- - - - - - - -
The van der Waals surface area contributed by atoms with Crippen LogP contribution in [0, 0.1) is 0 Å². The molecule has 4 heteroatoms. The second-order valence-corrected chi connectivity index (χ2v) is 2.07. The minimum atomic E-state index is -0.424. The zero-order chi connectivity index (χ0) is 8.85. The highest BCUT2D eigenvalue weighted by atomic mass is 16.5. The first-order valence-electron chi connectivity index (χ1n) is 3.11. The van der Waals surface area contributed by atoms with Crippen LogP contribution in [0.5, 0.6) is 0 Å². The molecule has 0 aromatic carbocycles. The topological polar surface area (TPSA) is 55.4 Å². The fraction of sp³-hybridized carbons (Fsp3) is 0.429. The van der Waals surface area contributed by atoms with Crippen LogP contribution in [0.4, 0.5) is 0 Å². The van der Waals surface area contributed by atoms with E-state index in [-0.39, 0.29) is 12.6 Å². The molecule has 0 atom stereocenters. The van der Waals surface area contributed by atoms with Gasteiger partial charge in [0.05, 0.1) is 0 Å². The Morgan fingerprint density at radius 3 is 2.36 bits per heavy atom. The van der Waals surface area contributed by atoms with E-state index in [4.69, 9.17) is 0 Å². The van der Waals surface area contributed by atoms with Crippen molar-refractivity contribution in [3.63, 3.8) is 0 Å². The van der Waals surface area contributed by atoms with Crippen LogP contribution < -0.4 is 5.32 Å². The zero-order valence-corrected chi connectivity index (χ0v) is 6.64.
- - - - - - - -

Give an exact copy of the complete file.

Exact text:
The van der Waals surface area contributed by atoms with Crippen LogP contribution in [0, 0.1) is 0 Å². The molecule has 4 heteroatoms. The second-order valence-corrected chi connectivity index (χ2v) is 2.07. The minimum atomic E-state index is -0.424. The zero-order chi connectivity index (χ0) is 8.85. The highest BCUT2D eigenvalue weighted by atomic mass is 16.5. The first-order valence-electron chi connectivity index (χ1n) is 3.11. The van der Waals surface area contributed by atoms with Crippen LogP contribution in [0.5, 0.6) is 0 Å². The molecule has 0 aromatic carbocycles. The topological polar surface area (TPSA) is 55.4 Å². The fraction of sp³-hybridized carbons (Fsp3) is 0.429. The van der Waals surface area contributed by atoms with Crippen LogP contribution in [0.4, 0.5) is 0 Å². The van der Waals surface area contributed by atoms with E-state index in [-0.39, 0.29) is 12.6 Å². The molecule has 0 atom stereocenters. The van der Waals surface area contributed by atoms with Gasteiger partial charge in [0.05, 0.1) is 0 Å². The Morgan fingerprint density at radius 3 is 2.36 bits per heavy atom. The van der Waals surface area contributed by atoms with E-state index in [4.69, 9.17) is 0 Å². The van der Waals surface area contributed by atoms with Crippen molar-refractivity contribution in [3.63, 3.8) is 0 Å². The van der Waals surface area contributed by atoms with Crippen LogP contribution < -0.4 is 5.32 Å². The zero-order valence-corrected chi connectivity index (χ0v) is 6.64.